Selected Publications

We have systematically explored the patterns, trends, and main characteristics of China’s ecommerce by relying on data on JingDong’s online sales. One of the most interesting findings is that China’s online consumer spending is positively correlated with regional income. In addition, people’s online consumer spending behavior exhibits regional heterogeneity and age cohort heterogeneity. People in the east region exhibit the strongest online consumer spending capacity. Finally, the most popular products sold online at JD are cell phones, followed by food and beverages, makeup and cosmetics, digital products, and lifestyle and travel goods.
Mandel and Haughwout - Handbook of U.S. Consumer Economics, 2018

This paper explores how power distribution and dynamics among national leaders shape factional competition among lower level bureaucrats under authoritarian regime, using novel data from China. Employing news reports in Chinese national and local newspapers (2000-2014) coupled with elite network data, we find that bureaucrats linked to strong national leaders tend to target the members of weak factions in polit- ically damaging news reports. Our analysis shows that strong factions publish more frequently on corruption investigations ongoing in provinces ruled by smaller factions. These negative reports indeed harm the promotion prospects of reported-on province leaders, weakening the already weak factions and expanding relative power of strong factions. Our findings suggest that elite competition in China has a tendency of power concentration on smaller number of factions. They also imply that the recent trend of power personalization in China may not be a sudden phenomenon but reveals latent patterns of Chinese elites’ behavior.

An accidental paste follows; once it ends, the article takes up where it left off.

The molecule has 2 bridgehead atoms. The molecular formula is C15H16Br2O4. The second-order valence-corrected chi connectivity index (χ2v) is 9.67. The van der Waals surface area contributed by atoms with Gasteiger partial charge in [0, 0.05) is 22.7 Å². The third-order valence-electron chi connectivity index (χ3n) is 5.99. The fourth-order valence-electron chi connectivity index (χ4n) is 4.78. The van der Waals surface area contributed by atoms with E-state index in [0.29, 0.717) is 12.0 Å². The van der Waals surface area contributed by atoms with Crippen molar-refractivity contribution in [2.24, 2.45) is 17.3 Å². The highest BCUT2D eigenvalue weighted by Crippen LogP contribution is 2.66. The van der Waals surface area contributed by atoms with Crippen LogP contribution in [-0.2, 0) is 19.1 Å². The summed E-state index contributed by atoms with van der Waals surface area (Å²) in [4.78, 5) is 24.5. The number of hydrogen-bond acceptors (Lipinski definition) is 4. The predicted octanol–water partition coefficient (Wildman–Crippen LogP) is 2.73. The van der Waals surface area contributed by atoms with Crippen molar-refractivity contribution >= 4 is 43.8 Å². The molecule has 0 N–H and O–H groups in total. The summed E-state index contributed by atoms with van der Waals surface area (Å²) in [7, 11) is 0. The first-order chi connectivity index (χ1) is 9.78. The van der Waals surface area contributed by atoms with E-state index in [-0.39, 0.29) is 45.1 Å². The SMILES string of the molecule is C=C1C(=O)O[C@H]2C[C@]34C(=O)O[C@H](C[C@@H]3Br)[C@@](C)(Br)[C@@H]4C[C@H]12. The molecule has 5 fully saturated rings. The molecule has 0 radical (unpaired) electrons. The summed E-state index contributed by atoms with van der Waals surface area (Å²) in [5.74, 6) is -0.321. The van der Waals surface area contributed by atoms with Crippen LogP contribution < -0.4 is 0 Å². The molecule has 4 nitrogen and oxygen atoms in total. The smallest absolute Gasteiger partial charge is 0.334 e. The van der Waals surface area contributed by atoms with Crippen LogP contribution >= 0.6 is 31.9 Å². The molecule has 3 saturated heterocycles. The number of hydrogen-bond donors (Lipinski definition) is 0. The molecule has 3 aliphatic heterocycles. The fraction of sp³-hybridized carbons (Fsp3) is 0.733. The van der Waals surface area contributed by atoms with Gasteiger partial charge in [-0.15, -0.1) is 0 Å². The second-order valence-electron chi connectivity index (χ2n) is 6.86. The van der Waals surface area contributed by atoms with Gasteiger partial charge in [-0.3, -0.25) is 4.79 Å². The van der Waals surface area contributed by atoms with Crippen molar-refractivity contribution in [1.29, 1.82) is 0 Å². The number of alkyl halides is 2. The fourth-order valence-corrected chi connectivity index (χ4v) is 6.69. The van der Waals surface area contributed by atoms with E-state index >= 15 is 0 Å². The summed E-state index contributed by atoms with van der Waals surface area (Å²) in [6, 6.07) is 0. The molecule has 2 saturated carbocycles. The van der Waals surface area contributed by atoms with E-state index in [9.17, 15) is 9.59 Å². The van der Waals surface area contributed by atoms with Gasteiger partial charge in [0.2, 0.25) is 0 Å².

Working Paper, 2017

How does the media help hold politicians accountable in countries with competitive elections has been well studied. However, whether and how media could discipline non- elected officials remain unclear. In this paper, I examine the effect of negative news coverage on political selection in China. To be specific, I evaluate how news reports on fatal coal mine accidents influence prefectural party secretaries’ likelihood of promotion. I find media coverage, rather than the coal mine accident itself, decreases the possibility of politicians’ promotion. This effect is more substantial when the media is non-local. Our results suggest that even with serious media control, there is publicity-induced accountability in China. The accountability-enhancing effect of media is driven by informing the public rather than informing the principle. I also propose that the M-form hierarchy of bureaucracy and economic decentralization create considerable discretion for media, which although limited, can hold politicians accountable.
Working Paper, 2017



The R Package of Panel Data Approach for Program Evaluation.

Invited & Upcoming Talks

Innovative Uses of Data and Methods in the Study of China
SDSI Data Science Lab
2019 Asian Meeting of the Econometric Society
The Data Analytics Boot Camp
Annual Conference of Chinese Association of Quantitative Economics


  • 858 405 2327
  • Social Sciences Building, Room 351, UCSD, California, 92093, USA
  • Wednesday 9:00 to 10:50 or email for appointment